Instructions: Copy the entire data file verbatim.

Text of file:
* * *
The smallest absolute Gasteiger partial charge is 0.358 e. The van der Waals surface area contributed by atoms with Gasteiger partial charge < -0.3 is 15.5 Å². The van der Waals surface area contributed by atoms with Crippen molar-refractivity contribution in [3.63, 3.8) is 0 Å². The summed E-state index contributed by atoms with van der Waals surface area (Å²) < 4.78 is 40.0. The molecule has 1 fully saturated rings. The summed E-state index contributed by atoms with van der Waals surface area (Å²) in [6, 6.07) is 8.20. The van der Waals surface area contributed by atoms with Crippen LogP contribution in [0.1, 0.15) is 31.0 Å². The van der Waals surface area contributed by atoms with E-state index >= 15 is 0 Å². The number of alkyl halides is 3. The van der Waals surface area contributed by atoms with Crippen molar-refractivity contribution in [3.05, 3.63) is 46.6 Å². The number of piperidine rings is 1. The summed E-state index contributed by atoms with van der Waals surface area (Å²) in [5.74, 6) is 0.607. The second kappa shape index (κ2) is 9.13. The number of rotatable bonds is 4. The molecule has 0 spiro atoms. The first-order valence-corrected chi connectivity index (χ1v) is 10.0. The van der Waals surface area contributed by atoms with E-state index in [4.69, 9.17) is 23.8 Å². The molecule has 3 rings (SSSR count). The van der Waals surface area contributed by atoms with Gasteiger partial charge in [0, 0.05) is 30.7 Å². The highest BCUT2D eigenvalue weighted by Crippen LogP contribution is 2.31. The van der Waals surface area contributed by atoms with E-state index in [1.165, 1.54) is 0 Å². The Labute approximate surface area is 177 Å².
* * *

The smallest absolute Gasteiger partial charge is 0.358 e. The van der Waals surface area contributed by atoms with Gasteiger partial charge < -0.3 is 15.5 Å². The van der Waals surface area contributed by atoms with Crippen molar-refractivity contribution in [3.63, 3.8) is 0 Å². The summed E-state index contributed by atoms with van der Waals surface area (Å²) < 4.78 is 40.0. The molecule has 1 fully saturated rings. The summed E-state index contributed by atoms with van der Waals surface area (Å²) in [6, 6.07) is 8.20. The van der Waals surface area contributed by atoms with Crippen LogP contribution in [0.1, 0.15) is 31.0 Å². The van der Waals surface area contributed by atoms with E-state index >= 15 is 0 Å². The number of alkyl halides is 3. The van der Waals surface area contributed by atoms with Crippen molar-refractivity contribution in [3.05, 3.63) is 46.6 Å². The number of piperidine rings is 1. The summed E-state index contributed by atoms with van der Waals surface area (Å²) in [5.74, 6) is 0.607. The second kappa shape index (κ2) is 9.13. The number of rotatable bonds is 4. The molecule has 0 spiro atoms. The first-order valence-corrected chi connectivity index (χ1v) is 10.0. The van der Waals surface area contributed by atoms with E-state index in [4.69, 9.17) is 23.8 Å². The molecule has 3 rings (SSSR count). The van der Waals surface area contributed by atoms with Gasteiger partial charge in [0, 0.05) is 30.7 Å². The highest BCUT2D eigenvalue weighted by Crippen LogP contribution is 2.31. The van der Waals surface area contributed by atoms with E-state index in [1.165, 1.54) is 0 Å². The Labute approximate surface area is 177 Å².